Habitat

The oriole is endemic to Puerto Rico. Its natural habitats are the tropical forests, mangrove forests, and plantations. The bird also shows a natural preference for nesting in palm trees.[3]

Behavior

After breeding, adult Puerto Rican orioles and their young will remain together in a family group. It primarily forages in dense vegetation looking for a wide range of foods that includes fruits, insects, lizards, and nuts and grains.[3]

Description

Males and females are similar in size and color. Males weigh about 41.0 grams and females weigh about 36.6 g. The average wingspan of males and females is 96.9 and 92.1 mm, respectively.[4] In 2008, Hofmann, Cronin, and Omland, conducted a study that showed there is little color difference in the feathers between the males and females of many tropical orioles, including the Puerto Rican oriole.[5] This means that males and females both have elaborate colors, in contrast many temperate-zoned birds have brightly colored males and dull colored females.

Adults are black with yellow on their lower belly and shoulder. The closely related Hispaniolan oriole (Icterus dominicensis) and Bahama oriole (Icterus northropi) have more yellow on their bodies, but, the Cuban oriole (Icterus melanopsis) has more black.[3]

Juveniles are tawny colored with an olive tint to their rump.[4] Puerto Rican orioles develop their bright colors as they age. The tawny color offers a selective advantage to the adolescents since by helping with camouflage in the dense forest. This is likely the ancestral state for the genus Icterus.

Communication

It is likely that both males and females of the Puerto Rican oriole sing. It is often assumed that only the males sing, since that is the case for many temperate-zone birds. However, in 2009, Price, Lanyon, and Omland conducted a study that shows that both males and females of many tropical orioles sing. It is likely that I. portoricensis behaves similarly.[6] The song of the Puerto Rican oriole is composed of clicks or “high pitched whistles” [4] and has a frequency range between 3.6 and 5.3 kHz. The bird combines between 15 and 27 different notes to make up their song.[7]

Reproduction

Most members of this genus are thought to be monogamous, establishing lifelong bonds between males and females. The Puerto Rican oriole breeds primarily from February through July. It lays about three eggs per clutch.[3] The eggs are white with a bluish hue with light lavender-gray-brown speckles and spots.[4] The nests of most species in this clade have loosely hanging nests, often suspended under palms trees.[3]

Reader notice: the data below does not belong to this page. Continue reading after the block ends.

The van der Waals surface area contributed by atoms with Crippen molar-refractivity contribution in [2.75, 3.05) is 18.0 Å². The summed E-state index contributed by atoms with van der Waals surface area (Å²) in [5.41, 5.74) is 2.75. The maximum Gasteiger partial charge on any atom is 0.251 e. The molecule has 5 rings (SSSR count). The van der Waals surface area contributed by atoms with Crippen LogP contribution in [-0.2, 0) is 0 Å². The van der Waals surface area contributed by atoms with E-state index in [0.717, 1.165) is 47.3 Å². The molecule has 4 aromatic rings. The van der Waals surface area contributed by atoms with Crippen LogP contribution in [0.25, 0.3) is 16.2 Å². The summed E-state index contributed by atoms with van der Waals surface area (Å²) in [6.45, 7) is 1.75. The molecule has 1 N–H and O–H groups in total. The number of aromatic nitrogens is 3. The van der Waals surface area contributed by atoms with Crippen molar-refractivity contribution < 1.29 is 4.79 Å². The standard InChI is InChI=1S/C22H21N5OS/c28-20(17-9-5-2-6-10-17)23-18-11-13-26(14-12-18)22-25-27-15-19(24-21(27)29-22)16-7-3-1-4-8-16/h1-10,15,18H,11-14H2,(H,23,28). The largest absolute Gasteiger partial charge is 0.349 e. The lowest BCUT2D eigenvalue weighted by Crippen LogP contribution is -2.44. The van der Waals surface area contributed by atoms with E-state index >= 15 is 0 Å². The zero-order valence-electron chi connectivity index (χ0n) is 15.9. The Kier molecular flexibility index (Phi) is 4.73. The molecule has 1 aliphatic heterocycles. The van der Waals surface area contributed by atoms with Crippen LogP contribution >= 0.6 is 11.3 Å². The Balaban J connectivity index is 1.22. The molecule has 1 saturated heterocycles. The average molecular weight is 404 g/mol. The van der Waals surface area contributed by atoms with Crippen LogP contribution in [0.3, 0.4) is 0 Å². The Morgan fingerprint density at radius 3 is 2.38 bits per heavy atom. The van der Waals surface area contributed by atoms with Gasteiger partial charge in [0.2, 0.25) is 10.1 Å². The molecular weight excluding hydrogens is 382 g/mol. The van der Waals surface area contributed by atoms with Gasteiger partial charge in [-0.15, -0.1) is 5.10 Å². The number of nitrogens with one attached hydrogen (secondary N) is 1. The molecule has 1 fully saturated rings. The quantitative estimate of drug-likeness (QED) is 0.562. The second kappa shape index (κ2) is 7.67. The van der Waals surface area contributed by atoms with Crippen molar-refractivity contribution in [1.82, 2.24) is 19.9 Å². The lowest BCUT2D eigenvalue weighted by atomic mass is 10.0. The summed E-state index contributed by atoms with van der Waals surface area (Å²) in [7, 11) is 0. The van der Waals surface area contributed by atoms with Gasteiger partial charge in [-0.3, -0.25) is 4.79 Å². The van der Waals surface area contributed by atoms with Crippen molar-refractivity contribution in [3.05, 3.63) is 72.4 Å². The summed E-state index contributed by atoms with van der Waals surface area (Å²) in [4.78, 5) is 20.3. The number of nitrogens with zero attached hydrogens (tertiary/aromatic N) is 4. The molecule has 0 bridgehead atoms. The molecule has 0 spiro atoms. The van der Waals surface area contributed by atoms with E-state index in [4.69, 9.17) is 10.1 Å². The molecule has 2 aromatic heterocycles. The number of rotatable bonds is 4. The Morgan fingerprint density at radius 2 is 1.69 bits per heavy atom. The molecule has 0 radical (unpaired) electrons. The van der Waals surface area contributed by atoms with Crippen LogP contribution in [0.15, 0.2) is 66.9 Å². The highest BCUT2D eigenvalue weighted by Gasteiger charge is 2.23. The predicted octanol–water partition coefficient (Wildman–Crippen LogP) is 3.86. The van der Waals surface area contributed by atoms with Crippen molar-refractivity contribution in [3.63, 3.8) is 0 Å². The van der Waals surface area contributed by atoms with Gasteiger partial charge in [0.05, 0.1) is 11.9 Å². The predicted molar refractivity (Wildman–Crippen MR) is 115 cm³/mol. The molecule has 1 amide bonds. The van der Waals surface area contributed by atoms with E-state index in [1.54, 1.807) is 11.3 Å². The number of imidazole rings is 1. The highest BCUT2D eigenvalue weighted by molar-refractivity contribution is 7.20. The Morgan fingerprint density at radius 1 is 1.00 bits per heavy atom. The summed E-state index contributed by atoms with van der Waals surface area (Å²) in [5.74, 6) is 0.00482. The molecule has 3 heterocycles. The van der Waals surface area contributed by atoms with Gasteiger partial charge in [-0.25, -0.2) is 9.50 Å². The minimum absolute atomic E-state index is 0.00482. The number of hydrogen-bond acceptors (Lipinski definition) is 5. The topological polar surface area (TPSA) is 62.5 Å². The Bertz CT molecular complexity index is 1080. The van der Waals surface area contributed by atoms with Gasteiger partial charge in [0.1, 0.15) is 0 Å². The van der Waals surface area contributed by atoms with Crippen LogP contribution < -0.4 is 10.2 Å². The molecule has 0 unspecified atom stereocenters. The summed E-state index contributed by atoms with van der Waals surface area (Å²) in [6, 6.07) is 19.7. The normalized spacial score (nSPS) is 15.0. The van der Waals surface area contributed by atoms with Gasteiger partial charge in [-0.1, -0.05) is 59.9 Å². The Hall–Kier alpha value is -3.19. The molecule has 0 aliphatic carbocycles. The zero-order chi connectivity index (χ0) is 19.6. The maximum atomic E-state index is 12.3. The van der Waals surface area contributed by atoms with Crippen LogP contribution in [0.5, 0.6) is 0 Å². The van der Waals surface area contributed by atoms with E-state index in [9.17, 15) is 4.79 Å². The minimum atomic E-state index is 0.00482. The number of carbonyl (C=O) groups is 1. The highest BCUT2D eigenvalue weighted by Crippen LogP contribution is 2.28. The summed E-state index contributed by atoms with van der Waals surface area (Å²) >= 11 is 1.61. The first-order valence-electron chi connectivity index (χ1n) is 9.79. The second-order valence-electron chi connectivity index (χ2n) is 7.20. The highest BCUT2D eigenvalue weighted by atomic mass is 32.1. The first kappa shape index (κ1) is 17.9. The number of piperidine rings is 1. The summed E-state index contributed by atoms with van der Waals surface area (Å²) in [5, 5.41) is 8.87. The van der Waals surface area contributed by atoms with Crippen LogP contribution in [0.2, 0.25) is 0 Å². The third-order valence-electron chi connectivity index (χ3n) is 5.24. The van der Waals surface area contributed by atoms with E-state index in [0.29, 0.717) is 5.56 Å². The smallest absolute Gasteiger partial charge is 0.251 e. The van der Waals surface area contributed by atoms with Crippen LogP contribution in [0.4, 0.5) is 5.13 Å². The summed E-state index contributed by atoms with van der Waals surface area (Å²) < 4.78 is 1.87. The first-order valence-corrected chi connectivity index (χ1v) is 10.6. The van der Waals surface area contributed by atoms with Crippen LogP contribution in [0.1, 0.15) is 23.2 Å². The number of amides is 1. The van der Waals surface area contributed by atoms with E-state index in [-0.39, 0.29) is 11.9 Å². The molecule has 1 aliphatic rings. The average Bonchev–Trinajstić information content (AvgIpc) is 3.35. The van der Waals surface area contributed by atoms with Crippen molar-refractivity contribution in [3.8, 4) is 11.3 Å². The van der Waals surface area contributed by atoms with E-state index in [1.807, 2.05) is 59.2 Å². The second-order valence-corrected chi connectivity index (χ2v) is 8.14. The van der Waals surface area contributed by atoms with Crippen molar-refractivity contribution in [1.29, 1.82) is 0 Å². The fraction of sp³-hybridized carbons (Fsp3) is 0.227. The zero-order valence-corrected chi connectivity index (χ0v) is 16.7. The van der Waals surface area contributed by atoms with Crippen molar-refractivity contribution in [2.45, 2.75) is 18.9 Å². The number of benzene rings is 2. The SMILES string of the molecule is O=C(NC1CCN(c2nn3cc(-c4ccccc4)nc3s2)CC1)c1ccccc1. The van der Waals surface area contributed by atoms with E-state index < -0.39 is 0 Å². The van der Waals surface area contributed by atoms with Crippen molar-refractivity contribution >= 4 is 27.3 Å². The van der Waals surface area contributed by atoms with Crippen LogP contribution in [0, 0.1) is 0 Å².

See also

References

  1. ^ BirdLife International (2016). "Icterus portoricensis". IUCN Red List of Threatened Species. 2016: e.T22736385A95132520. doi:10.2305/IUCN.UK.2016-3.RLTS.T22736385A95132520.en. Retrieved 12 November 2021.
  2. ^ Chesser, R. T., R. C. Banks, F. K. Barker, C. Cicero, J. L. Dunn, A. W. Kratter, I. J. Lovette, P. C. Rasmussen, J. V. Remsen, Jr, J. D. Rising , D. F. Stotz, and K. Winker. 2010. Fifty-first supplement to the American Ornithologists’ Union Check-list of North American Birds. Auk 127(3):726-744.
  3. ^ a b c d e Jaramillo, A., P. Burke. 1999. New World Blackbirds. Princeton: Princeton University Press.
  4. ^ a b c d Garrido, O., J. Wiley, A. Kirkconnell. 2005. Genus Icterus in the West Indies. Ornitologia Neotropical, 16: 449-470.
  5. ^ Hofmann, C., T. Cronin, K. Omland. 2008. Evolution of sexual dichromatism. 1. convergent losses of elaborate female coloration in New World orioles (Icterus spp.).Auk, 125: 778-789.
  6. ^ Price, J., S. Lanyon, K. Omland. 2009. Losses of female song with changes from tropical to temperate breeding in the New World blackbirds. Proceedings Royal Society of London, Biological Sciences, 276: 1971-1980.
  7. ^ Price, J., N. Friedman, K. Omland. 2007. Song and plumage evolution in the New World orioles (Icterus) show similar lability and convergence in patterns. Evolution, 61: 850-863

]

 title=
license
cc-by-sa-3.0
copyright
Wikipedia authors and editors
original
visit source
partner site
wikipedia EN

Puerto Rican oriole: Brief Summary

provided by wikipedia EN

The Puerto Rican oriole (Icterus portoricensis) is a species of bird in the family Icteridae, and genus Icterus or New World blackbirds. This species is a part of a subgroup of orioles (Clade A) that includes the North American orchard oriole, Icterus spurius, and the hooded oriole, Icterus cucullatus.

The Puerto Rican oriole was previously grouped with Cuban oriole (Icterus melanopsis), Hispaniolan oriole (Icterus dominicensis), and Bahama oriole (Icterus northropi) as a single species, (Icterus dominicensis). In 2010, all four species became recognized as full species by the American Ornithologists' Union.

license
cc-by-sa-3.0
copyright
Wikipedia authors and editors
original
visit source
partner site
wikipedia EN